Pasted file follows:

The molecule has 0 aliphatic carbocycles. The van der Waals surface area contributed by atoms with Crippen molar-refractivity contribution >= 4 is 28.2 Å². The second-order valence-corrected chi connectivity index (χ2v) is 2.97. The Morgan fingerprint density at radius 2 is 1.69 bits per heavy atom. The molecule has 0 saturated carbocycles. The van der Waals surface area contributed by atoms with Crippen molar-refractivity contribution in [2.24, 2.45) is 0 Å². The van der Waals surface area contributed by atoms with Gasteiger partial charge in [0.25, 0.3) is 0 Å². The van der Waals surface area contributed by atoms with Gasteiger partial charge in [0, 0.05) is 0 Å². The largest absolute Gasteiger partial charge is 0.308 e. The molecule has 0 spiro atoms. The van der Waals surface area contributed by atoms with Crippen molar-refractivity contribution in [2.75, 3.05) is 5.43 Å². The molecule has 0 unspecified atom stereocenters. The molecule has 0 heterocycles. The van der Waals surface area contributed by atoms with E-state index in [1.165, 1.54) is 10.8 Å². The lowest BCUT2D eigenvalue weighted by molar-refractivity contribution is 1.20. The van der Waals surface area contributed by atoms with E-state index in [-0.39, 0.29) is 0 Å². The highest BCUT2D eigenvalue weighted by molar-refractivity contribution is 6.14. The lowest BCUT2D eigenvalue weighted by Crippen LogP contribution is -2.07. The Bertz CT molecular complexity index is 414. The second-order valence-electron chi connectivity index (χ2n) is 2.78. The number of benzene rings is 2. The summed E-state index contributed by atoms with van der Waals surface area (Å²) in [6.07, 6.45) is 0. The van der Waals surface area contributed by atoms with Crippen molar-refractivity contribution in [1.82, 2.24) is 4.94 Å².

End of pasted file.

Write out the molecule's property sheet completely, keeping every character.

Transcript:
The molecule has 0 aliphatic carbocycles. The van der Waals surface area contributed by atoms with Crippen molar-refractivity contribution >= 4 is 28.2 Å². The second-order valence-corrected chi connectivity index (χ2v) is 2.97. The Morgan fingerprint density at radius 2 is 1.69 bits per heavy atom. The molecule has 0 saturated carbocycles. The van der Waals surface area contributed by atoms with Crippen molar-refractivity contribution in [2.24, 2.45) is 0 Å². The van der Waals surface area contributed by atoms with Gasteiger partial charge in [0.25, 0.3) is 0 Å². The van der Waals surface area contributed by atoms with Gasteiger partial charge in [0, 0.05) is 0 Å². The largest absolute Gasteiger partial charge is 0.308 e. The molecule has 0 spiro atoms. The van der Waals surface area contributed by atoms with Crippen molar-refractivity contribution in [2.75, 3.05) is 5.43 Å². The molecule has 0 unspecified atom stereocenters. The molecule has 0 heterocycles. The van der Waals surface area contributed by atoms with E-state index in [1.165, 1.54) is 10.8 Å². The lowest BCUT2D eigenvalue weighted by molar-refractivity contribution is 1.20. The van der Waals surface area contributed by atoms with E-state index in [-0.39, 0.29) is 0 Å². The highest BCUT2D eigenvalue weighted by molar-refractivity contribution is 6.14. The lowest BCUT2D eigenvalue weighted by Crippen LogP contribution is -2.07. The Bertz CT molecular complexity index is 414. The second-order valence-electron chi connectivity index (χ2n) is 2.78. The number of benzene rings is 2. The summed E-state index contributed by atoms with van der Waals surface area (Å²) in [6.07, 6.45) is 0. The van der Waals surface area contributed by atoms with Crippen molar-refractivity contribution in [1.82, 2.24) is 4.94 Å².